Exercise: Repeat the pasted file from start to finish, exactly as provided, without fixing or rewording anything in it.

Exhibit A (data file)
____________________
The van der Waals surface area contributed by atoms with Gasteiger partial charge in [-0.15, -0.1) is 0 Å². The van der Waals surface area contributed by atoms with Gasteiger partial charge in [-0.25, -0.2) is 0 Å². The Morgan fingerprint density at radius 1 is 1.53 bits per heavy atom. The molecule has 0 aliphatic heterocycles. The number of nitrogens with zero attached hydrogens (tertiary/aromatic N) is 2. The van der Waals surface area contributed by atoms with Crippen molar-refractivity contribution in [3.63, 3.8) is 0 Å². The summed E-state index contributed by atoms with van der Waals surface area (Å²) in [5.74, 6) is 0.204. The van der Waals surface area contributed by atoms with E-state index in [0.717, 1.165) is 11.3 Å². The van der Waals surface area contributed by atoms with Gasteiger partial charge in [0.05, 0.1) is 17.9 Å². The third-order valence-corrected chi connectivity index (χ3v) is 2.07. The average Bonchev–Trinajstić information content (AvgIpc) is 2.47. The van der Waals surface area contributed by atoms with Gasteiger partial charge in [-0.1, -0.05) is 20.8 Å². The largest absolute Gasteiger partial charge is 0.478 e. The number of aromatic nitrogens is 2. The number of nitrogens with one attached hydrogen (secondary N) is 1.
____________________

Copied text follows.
The van der Waals surface area contributed by atoms with Gasteiger partial charge in [-0.15, -0.1) is 0 Å². The van der Waals surface area contributed by atoms with Gasteiger partial charge in [-0.25, -0.2) is 0 Å². The Morgan fingerprint density at radius 1 is 1.53 bits per heavy atom. The molecule has 0 aliphatic heterocycles. The number of nitrogens with zero attached hydrogens (tertiary/aromatic N) is 2. The van der Waals surface area contributed by atoms with Crippen molar-refractivity contribution in [3.63, 3.8) is 0 Å². The summed E-state index contributed by atoms with van der Waals surface area (Å²) in [5.74, 6) is 0.204. The van der Waals surface area contributed by atoms with E-state index in [0.717, 1.165) is 11.3 Å². The van der Waals surface area contributed by atoms with Gasteiger partial charge in [0.05, 0.1) is 17.9 Å². The third-order valence-corrected chi connectivity index (χ3v) is 2.07. The average Bonchev–Trinajstić information content (AvgIpc) is 2.47. The van der Waals surface area contributed by atoms with Gasteiger partial charge in [-0.1, -0.05) is 20.8 Å². The largest absolute Gasteiger partial charge is 0.478 e. The number of aromatic nitrogens is 2. The number of nitrogens with one attached hydrogen (secondary N) is 1.